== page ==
Murray discusses cronyism problem with Wall Street Journal

Charles Murray discusses with Mary Kissel of the Wall Street Journal the many problems created by rampant cronyism in the American economy.

KISSEL: You’re blaming the 1 percent, why?

MURRAY: Yeah, to a great extent. I’ll give you some examples: the 25,000 square foot homes, the private jets, but more than that, the sense that a lot of Americans have that the game is rigged now. And the problem is, a lot of that is true.

KISSEL: But Charles, we’re a capitalist society, what’s rigged? I mean, if you make a lot of money, what is wrong with building a big home or owning a private jet? We would support that on the editorial page.

MURRAY: There’s a couple of things, one is that it’s an American tradition that you don’t get too big for your britches once you get rich.

KISSEL: I thought that was a Social Democratic tradition in Britain or Australia. The tall poppy syndrome.

MURRAY: No, that was very capitalist, that you were one of the people once you got successful. That’s not nostalgia, that’s true. Back in the 1960s or 50s, when I was growing up, the executives of the Maytag company, in the town where I lived, wouldn’t buy Cadillacs, that was getting too fancy, too flamboyant.

There’s another thing that’s going on, Mary, which is even bigger: capitalism in bed with the government. Big time. The American people look at the way people make zillions of bucks because they can get the regulations they want to, because they get the government to support their technology. They see that going on, plus the crony capitalism. And the number of these capitalists are enthusiastically in favor of real competition is depressingly small.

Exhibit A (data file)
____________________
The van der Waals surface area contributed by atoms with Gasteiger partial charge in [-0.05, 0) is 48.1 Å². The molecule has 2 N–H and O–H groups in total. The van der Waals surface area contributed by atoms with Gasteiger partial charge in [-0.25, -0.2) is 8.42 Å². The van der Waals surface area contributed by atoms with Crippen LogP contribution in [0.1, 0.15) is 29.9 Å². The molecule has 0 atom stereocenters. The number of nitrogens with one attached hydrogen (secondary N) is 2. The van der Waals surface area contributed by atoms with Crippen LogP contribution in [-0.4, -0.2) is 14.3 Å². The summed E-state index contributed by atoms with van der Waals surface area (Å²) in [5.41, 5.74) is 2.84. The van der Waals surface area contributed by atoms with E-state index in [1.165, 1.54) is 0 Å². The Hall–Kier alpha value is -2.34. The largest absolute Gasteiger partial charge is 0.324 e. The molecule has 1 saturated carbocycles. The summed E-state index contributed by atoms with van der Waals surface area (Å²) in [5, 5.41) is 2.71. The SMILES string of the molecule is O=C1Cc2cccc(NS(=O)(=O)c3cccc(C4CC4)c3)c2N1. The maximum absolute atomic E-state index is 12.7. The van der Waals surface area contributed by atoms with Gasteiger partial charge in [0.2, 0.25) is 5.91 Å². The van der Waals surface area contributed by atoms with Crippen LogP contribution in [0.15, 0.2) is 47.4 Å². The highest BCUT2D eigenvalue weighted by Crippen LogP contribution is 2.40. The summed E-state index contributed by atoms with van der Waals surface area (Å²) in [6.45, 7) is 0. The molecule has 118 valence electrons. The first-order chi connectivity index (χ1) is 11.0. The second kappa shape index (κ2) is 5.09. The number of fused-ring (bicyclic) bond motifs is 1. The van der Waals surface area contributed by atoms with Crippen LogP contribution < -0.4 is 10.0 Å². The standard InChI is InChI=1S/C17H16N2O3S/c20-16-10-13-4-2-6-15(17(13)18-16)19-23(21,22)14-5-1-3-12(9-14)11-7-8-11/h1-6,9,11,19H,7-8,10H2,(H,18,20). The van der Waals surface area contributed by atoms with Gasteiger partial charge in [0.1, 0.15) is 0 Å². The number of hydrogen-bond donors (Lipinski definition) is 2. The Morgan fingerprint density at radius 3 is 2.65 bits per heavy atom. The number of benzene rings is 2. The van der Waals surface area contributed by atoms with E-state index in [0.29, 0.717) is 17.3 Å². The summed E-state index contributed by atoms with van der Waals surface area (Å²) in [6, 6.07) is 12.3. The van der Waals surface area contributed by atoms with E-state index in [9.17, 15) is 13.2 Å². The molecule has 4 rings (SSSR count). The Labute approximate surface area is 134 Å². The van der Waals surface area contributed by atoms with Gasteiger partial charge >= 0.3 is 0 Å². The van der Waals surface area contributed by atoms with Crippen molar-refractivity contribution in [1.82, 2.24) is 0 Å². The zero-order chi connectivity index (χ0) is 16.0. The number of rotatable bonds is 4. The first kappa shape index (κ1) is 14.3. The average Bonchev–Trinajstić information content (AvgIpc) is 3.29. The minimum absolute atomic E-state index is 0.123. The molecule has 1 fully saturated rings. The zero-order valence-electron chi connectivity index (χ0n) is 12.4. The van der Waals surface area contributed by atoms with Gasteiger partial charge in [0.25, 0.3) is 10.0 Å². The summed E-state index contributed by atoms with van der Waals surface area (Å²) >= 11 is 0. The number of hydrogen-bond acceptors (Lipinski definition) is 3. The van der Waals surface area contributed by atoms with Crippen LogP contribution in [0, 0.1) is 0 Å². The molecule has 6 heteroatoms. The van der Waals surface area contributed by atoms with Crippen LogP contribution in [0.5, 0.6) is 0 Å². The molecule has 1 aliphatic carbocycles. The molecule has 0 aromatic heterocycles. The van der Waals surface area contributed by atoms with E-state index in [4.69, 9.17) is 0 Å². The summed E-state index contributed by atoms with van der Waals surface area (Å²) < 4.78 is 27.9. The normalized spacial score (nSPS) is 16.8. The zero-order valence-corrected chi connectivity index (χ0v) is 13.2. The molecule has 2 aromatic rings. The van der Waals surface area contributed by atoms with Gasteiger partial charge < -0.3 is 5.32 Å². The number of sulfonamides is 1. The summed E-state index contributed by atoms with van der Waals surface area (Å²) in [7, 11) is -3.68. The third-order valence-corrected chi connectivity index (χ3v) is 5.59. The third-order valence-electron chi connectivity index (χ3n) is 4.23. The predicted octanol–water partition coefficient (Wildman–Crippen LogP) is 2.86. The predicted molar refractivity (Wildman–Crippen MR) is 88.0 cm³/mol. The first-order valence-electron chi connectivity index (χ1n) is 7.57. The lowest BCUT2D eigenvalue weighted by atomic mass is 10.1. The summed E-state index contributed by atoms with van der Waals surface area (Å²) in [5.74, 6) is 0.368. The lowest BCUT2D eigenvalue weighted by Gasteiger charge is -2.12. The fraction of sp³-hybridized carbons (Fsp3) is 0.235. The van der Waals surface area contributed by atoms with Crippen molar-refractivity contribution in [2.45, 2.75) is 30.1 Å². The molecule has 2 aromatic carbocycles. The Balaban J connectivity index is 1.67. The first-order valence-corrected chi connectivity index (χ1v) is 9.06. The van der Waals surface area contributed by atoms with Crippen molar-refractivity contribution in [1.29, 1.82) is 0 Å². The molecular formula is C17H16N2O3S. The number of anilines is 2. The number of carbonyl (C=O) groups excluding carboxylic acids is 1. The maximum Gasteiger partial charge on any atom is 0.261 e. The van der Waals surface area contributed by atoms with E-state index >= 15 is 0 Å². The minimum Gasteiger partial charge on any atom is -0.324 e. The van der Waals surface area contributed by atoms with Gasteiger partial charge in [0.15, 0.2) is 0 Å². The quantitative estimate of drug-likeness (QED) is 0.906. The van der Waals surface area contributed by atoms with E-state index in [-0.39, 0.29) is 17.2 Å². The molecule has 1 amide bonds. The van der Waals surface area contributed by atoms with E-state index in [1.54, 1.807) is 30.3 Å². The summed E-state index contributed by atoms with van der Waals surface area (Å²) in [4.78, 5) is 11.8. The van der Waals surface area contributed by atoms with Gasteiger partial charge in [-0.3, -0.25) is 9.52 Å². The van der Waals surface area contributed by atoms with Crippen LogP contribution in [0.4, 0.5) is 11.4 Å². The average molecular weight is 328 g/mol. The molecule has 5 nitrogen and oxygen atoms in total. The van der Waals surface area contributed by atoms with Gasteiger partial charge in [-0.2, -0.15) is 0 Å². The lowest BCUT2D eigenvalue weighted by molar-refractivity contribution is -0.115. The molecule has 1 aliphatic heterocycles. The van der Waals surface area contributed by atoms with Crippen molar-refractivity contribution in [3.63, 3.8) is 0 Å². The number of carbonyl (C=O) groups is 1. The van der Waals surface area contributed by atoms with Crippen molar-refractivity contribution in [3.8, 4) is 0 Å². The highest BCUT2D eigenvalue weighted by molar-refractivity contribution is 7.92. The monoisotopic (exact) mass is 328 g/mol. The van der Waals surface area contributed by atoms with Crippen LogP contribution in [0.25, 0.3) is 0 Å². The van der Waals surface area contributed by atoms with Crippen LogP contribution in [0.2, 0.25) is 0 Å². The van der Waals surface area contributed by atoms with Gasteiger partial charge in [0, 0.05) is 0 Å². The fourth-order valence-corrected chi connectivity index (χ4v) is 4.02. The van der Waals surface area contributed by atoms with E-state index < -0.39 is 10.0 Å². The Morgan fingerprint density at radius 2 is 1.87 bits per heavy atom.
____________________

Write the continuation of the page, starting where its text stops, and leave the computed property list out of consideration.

KISSEL: Alright, but when the Democrats say the game is rigged, I’m thinking of Massachusetts Senator Liz Warren, this is a theme she uses all the time. She’s not talking about less regulation, she’s talking about more.

MURRAY: Yeah, yeah. I have no truck with the Warrens of the world. I’m actually speaking as someone who loves competition and free enterprise. And I’m saying to the people who are supposedly on my side, you guys better practice what you preach. Because a lot of you aren’t.

KISSEL: Do you think that the Occupy Wall Street movement on the left, and the Tea Party on the right are both reactions to that same thing, that kind of cronyism?

MURRAY: It’s the same thing, there is a new upper class no that is increasingly really happy being a new upper class. They have left behind the American tradition of saying hey, we’re just folks. They are, actually, rather enjoying the position. It’s Un-American, Mary.

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